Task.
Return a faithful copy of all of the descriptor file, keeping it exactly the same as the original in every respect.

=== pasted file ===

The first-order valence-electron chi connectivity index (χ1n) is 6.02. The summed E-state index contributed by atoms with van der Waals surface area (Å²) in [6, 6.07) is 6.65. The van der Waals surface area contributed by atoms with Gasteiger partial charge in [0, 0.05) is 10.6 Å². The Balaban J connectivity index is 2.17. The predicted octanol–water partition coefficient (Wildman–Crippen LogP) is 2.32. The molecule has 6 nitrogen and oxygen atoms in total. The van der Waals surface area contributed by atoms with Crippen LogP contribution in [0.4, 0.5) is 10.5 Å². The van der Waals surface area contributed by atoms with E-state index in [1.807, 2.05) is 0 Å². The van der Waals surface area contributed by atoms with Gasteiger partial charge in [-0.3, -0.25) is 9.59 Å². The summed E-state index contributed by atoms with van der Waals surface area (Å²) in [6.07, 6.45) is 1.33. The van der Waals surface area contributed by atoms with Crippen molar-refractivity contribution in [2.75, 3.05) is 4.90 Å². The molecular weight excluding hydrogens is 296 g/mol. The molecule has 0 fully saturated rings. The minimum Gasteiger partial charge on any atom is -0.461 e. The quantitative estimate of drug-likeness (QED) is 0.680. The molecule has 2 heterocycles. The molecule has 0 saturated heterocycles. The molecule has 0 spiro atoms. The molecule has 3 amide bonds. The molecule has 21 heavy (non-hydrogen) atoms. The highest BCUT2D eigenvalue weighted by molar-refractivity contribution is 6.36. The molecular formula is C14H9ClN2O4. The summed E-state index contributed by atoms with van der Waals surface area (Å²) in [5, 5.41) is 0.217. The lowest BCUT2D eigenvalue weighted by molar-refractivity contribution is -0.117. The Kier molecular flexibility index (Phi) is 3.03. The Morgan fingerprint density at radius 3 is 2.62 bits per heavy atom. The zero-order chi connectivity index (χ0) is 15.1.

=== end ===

The first-order valence-electron chi connectivity index (χ1n) is 6.02. The summed E-state index contributed by atoms with van der Waals surface area (Å²) in [6, 6.07) is 6.65. The van der Waals surface area contributed by atoms with Gasteiger partial charge in [0, 0.05) is 10.6 Å². The Balaban J connectivity index is 2.17. The predicted octanol–water partition coefficient (Wildman–Crippen LogP) is 2.32. The molecule has 6 nitrogen and oxygen atoms in total. The van der Waals surface area contributed by atoms with Crippen LogP contribution in [0.4, 0.5) is 10.5 Å². The van der Waals surface area contributed by atoms with E-state index in [1.807, 2.05) is 0 Å². The van der Waals surface area contributed by atoms with Gasteiger partial charge in [-0.3, -0.25) is 9.59 Å². The summed E-state index contributed by atoms with van der Waals surface area (Å²) in [6.07, 6.45) is 1.33. The van der Waals surface area contributed by atoms with Crippen molar-refractivity contribution in [2.75, 3.05) is 4.90 Å². The molecular weight excluding hydrogens is 296 g/mol. The molecule has 0 fully saturated rings. The minimum Gasteiger partial charge on any atom is -0.461 e. The quantitative estimate of drug-likeness (QED) is 0.680. The molecule has 2 heterocycles. The molecule has 0 saturated heterocycles. The molecule has 0 spiro atoms. The molecule has 3 amide bonds. The molecule has 21 heavy (non-hydrogen) atoms. The highest BCUT2D eigenvalue weighted by molar-refractivity contribution is 6.36. The molecular formula is C14H9ClN2O4. The summed E-state index contributed by atoms with van der Waals surface area (Å²) in [5, 5.41) is 0.217. The lowest BCUT2D eigenvalue weighted by molar-refractivity contribution is -0.117. The Kier molecular flexibility index (Phi) is 3.03. The Morgan fingerprint density at radius 3 is 2.62 bits per heavy atom. The zero-order chi connectivity index (χ0) is 15.1.